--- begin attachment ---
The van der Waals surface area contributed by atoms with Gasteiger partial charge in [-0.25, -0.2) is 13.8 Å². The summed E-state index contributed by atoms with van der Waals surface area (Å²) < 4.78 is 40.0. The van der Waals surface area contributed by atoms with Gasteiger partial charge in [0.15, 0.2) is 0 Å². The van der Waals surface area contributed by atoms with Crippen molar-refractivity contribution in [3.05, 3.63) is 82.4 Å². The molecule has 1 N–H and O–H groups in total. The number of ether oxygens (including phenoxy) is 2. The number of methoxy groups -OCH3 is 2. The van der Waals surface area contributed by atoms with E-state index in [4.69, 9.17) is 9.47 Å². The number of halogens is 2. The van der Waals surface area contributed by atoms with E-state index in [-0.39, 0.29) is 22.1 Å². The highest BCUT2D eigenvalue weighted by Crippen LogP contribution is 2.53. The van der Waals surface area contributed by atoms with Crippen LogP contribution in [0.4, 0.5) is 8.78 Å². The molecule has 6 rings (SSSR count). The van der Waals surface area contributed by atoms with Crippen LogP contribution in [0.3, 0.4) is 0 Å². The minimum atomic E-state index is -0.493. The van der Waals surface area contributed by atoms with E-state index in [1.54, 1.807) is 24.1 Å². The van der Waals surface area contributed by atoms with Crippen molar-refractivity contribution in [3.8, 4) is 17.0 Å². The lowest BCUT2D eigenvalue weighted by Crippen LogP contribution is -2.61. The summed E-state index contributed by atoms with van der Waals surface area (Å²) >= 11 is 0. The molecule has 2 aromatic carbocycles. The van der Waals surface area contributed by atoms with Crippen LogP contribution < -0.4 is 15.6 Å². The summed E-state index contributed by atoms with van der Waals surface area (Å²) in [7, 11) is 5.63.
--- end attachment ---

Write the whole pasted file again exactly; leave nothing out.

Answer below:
The van der Waals surface area contributed by atoms with Gasteiger partial charge in [-0.25, -0.2) is 13.8 Å². The summed E-state index contributed by atoms with van der Waals surface area (Å²) < 4.78 is 40.0. The van der Waals surface area contributed by atoms with Gasteiger partial charge in [0.15, 0.2) is 0 Å². The van der Waals surface area contributed by atoms with Crippen molar-refractivity contribution in [3.05, 3.63) is 82.4 Å². The molecule has 1 N–H and O–H groups in total. The number of ether oxygens (including phenoxy) is 2. The number of methoxy groups -OCH3 is 2. The van der Waals surface area contributed by atoms with E-state index in [4.69, 9.17) is 9.47 Å². The number of halogens is 2. The van der Waals surface area contributed by atoms with E-state index in [-0.39, 0.29) is 22.1 Å². The highest BCUT2D eigenvalue weighted by Crippen LogP contribution is 2.53. The van der Waals surface area contributed by atoms with Crippen LogP contribution in [0.4, 0.5) is 8.78 Å². The molecule has 6 rings (SSSR count). The van der Waals surface area contributed by atoms with Crippen LogP contribution in [0.3, 0.4) is 0 Å². The minimum atomic E-state index is -0.493. The van der Waals surface area contributed by atoms with E-state index in [1.54, 1.807) is 24.1 Å². The van der Waals surface area contributed by atoms with Crippen molar-refractivity contribution in [3.8, 4) is 17.0 Å². The lowest BCUT2D eigenvalue weighted by Crippen LogP contribution is -2.61. The summed E-state index contributed by atoms with van der Waals surface area (Å²) >= 11 is 0. The molecule has 2 aromatic carbocycles. The van der Waals surface area contributed by atoms with Crippen LogP contribution < -0.4 is 15.6 Å². The summed E-state index contributed by atoms with van der Waals surface area (Å²) in [7, 11) is 5.63.